"Sheds light on a heretofore almost completely unsuspected aspect of Shaw's playwriting methods."--Peter Gahan, author of Shaw Shadows: Rereading the Texts of Bernard Shaw "Stafford analyzes with acuity the heretofore unexplored leitmotifs of gardens and libraries that form a rich subtext in nine important plays."--Michel Pharand, author of Bernard Shaw and the French "The author's enthusiasm for Shaw and in-depth knowledge of his works shine out. Stafford not only shows the surprising frequency of gardens and libraries as settings in Shaw's plays, but he uses the interpretation of these scenes to explore aspects of the plays that are generally overlooked, adding significant new thematic insights, as well as underlining the importance of scenery in the understanding of stage plays."--Christopher Innes, editor of The Cambridge Companion to Bernard Shaw
Picture the young George Bernard Shaw spending long days in the Reading Room of the British Museum, pursuing a self-taught education, all the while longing for the green landscapes of his native Ireland. It is no coincidence that gardens and libraries often set the scene for Shaw's plays, yet scholars have seldom drawn attention to the fact until now.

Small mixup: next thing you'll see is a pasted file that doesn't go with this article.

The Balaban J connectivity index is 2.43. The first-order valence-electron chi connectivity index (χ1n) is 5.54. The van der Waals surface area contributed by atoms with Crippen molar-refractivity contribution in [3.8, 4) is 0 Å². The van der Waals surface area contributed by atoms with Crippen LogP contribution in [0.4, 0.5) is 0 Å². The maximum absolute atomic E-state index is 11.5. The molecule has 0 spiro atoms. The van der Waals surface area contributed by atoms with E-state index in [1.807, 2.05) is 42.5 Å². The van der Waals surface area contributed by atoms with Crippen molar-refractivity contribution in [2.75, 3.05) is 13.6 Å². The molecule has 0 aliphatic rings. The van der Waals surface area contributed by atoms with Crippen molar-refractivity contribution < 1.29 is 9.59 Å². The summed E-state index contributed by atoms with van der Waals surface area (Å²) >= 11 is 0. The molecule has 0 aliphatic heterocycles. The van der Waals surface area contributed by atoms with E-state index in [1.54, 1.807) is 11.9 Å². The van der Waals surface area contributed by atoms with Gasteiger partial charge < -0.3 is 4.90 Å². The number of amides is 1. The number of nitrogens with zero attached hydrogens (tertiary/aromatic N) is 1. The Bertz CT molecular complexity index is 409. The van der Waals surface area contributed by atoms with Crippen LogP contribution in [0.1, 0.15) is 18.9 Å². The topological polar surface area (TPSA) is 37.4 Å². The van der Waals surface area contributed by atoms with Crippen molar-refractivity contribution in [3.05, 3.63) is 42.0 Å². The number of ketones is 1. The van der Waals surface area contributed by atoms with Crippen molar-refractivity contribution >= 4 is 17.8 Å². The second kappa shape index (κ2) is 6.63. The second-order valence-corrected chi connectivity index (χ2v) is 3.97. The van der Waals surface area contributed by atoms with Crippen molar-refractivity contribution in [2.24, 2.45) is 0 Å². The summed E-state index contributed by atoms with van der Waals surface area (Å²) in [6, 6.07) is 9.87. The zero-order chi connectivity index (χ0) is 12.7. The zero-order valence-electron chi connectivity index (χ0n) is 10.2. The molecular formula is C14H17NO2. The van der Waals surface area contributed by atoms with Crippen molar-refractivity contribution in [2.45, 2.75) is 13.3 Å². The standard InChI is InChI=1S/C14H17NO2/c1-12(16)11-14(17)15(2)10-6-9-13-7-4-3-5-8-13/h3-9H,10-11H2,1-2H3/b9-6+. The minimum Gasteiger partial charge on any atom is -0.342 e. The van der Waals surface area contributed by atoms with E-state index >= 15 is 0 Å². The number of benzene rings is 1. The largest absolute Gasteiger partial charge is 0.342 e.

Exposing the subtle interplay of these two settings as a key pattern throughout Shaw's dramas, Shaw's Settings fills the need for a systematic study of setting as significant to the playwright's work as a whole. Each of the nine chapters focuses on a different play and a different usage of gardens and libraries, showing that these venues are not just background for action, they also serve as metaphors, foreshadowing, and insight into characters and conflicts. The vital role of Shaw's settings reveals the astonishing depth and complexity of the playwright's dramatic genius.